Omnibus (1952–1961)
10 user 6 critic

King Lear 

An old king, stepping down from the throne, disinherits his favorite daughter on a mad whim and gives his kingdom to his two older daughters, both of whom prove treacherous.



(play), (teleplay)

On Disc

at Amazon



Episode cast overview, first billed only:
King Lear
Duke of Albany
Earl of Kent
David J. Stewart ...
Poor Tom (as Micheal MacLiammoir)
Frederick Worlock ...
Earl of Gloucester
Duke of Cornwall
King of France
Fred Sadoff ...
Duke of Burgundy
First Gentleman
Chris Gampel ...
First Servant


Based on Shakespeare's play: King Lear of Britain has decided to divide his kingdom into three parts, and to hand over the responsibilities of ruling to his three daughters. The two oldest daughters, Goneril and Regan, flatter their father insincerely, and are rewarded. Cordelia, the youngest, sincerely loves her father, but she cannot match her sisters' skill at false adulation - so Lear takes away her portion of the kingdom, despite the pleadings of some of his most loyal nobles. It is not long before Goneril and Regan reveal their deep ingratitude, and soon the old king finds himself in a confusing and desperate position. Written by Snow Leopard

Plot Summary | Add Synopsis

Plot Keywords:

daughter | king | father | sister | map | See All (43) »


Drama | History | Music


Not Rated




Release Date:

18 October 1953 (USA)  »

Company Credits

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Technical Specs


Sound Mix:

Aspect Ratio:

1.33 : 1
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Did You Know?


This adaptation of William Shakespeare's play cuts out the subplot involving Edmund, Edgar and their father, the Earl of Gloucester. Edmund's character is merged into that of Oswald (David J. Stewart). Tom o' Bedlam (Micheál MacLiammóir) appears, but we never learn, as in the original play, that "Tom" is only a guise for Edgar. Key scenes involving Gloucester (Frederick Worlock), including his blinding, are retained, but only as they directly relate to the main plot. No mention is made of his having sons. See more »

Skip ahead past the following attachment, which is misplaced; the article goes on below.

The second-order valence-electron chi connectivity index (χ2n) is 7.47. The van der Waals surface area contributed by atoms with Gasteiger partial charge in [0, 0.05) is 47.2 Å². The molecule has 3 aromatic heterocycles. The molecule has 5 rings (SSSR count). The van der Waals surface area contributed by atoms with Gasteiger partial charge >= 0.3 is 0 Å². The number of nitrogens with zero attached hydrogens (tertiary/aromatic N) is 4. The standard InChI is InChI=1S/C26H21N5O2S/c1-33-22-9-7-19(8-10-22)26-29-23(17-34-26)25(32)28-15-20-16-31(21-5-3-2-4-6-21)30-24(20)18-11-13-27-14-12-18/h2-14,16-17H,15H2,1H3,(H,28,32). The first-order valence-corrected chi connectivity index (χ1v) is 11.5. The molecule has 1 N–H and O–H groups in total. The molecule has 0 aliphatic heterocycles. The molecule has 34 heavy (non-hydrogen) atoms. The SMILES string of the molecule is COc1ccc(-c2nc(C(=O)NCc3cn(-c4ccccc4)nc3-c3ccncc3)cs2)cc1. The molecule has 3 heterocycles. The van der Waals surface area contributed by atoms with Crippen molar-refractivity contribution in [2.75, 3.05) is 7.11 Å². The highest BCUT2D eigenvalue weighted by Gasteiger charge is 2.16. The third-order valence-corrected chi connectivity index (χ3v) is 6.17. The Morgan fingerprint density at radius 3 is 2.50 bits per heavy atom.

During the storm scene, Lear's mustache comes lose and flaps in the wind. Orson Welles turns his back at one point in a failed attempt to stick it back on firmly. See more »


Version of King Lear (1971) See more »

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User Reviews

Innovative and Stunning
5 March 2004 | by See all my reviews

This production was performed Live on the Omnibus TV series, which was the fore-runner to much of what PBS has become. The actors were directed by Peter Brook in 3 whirlwind weeks, and it features incidental music by Virgil Thompson... an impressive array of talent. It centers on a bravura performance by Welles in the title role, although Alan Badel also shines as the Fool.

Shot on a circular, 6-segment set with 2 cameras that traveled around the perimeter, it required innovative camera-work, especially at the end of scenes, where one camera had to sneak off to the next set to begin the following scene. The lighting is very contrasty and daring, sometimes even flaring the camera (unheard of for TV lighting). The confrontation between Lear and his two wicked daughters, for instance, is handled on one camera, very tight on Lear framed by the profiles of the daughters. The camera moves inches to the left or right, deftly shifting the dramatic axis of the scene moment by moment.

The production manager told me that during rehearsals, the prop man approached him in an agitated state, saying, "I just talked to Orson. For the mad scene, he wants a crown of thorns. Like Christ's... only bigger."

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